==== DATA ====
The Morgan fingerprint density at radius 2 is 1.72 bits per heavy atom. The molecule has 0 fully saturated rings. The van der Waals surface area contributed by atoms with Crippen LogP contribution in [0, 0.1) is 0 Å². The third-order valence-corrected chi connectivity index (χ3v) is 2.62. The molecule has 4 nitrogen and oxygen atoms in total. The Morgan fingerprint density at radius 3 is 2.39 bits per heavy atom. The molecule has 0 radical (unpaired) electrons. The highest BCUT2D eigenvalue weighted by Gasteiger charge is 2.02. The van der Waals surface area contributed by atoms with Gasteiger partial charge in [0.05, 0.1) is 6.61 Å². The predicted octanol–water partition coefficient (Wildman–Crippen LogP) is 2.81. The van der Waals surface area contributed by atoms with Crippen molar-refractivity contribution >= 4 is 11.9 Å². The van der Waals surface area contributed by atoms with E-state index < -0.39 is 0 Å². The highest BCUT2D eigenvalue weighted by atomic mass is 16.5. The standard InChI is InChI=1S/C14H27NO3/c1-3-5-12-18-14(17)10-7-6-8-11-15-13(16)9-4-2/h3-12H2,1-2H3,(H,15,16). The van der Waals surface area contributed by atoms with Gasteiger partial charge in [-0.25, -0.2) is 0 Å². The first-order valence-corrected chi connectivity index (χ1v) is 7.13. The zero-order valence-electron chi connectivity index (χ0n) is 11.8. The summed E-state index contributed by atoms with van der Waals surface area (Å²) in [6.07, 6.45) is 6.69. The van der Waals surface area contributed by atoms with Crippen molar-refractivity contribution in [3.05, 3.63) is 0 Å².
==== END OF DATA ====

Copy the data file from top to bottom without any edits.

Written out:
The Morgan fingerprint density at radius 2 is 1.72 bits per heavy atom. The molecule has 0 fully saturated rings. The van der Waals surface area contributed by atoms with Crippen LogP contribution in [0, 0.1) is 0 Å². The third-order valence-corrected chi connectivity index (χ3v) is 2.62. The molecule has 4 nitrogen and oxygen atoms in total. The Morgan fingerprint density at radius 3 is 2.39 bits per heavy atom. The molecule has 0 radical (unpaired) electrons. The highest BCUT2D eigenvalue weighted by Gasteiger charge is 2.02. The van der Waals surface area contributed by atoms with Gasteiger partial charge in [0.05, 0.1) is 6.61 Å². The predicted octanol–water partition coefficient (Wildman–Crippen LogP) is 2.81. The van der Waals surface area contributed by atoms with Crippen molar-refractivity contribution >= 4 is 11.9 Å². The van der Waals surface area contributed by atoms with E-state index < -0.39 is 0 Å². The highest BCUT2D eigenvalue weighted by atomic mass is 16.5. The standard InChI is InChI=1S/C14H27NO3/c1-3-5-12-18-14(17)10-7-6-8-11-15-13(16)9-4-2/h3-12H2,1-2H3,(H,15,16). The van der Waals surface area contributed by atoms with Gasteiger partial charge in [-0.25, -0.2) is 0 Å². The first-order valence-corrected chi connectivity index (χ1v) is 7.13. The zero-order valence-electron chi connectivity index (χ0n) is 11.8. The summed E-state index contributed by atoms with van der Waals surface area (Å²) in [6.07, 6.45) is 6.69. The van der Waals surface area contributed by atoms with Crippen molar-refractivity contribution in [3.05, 3.63) is 0 Å².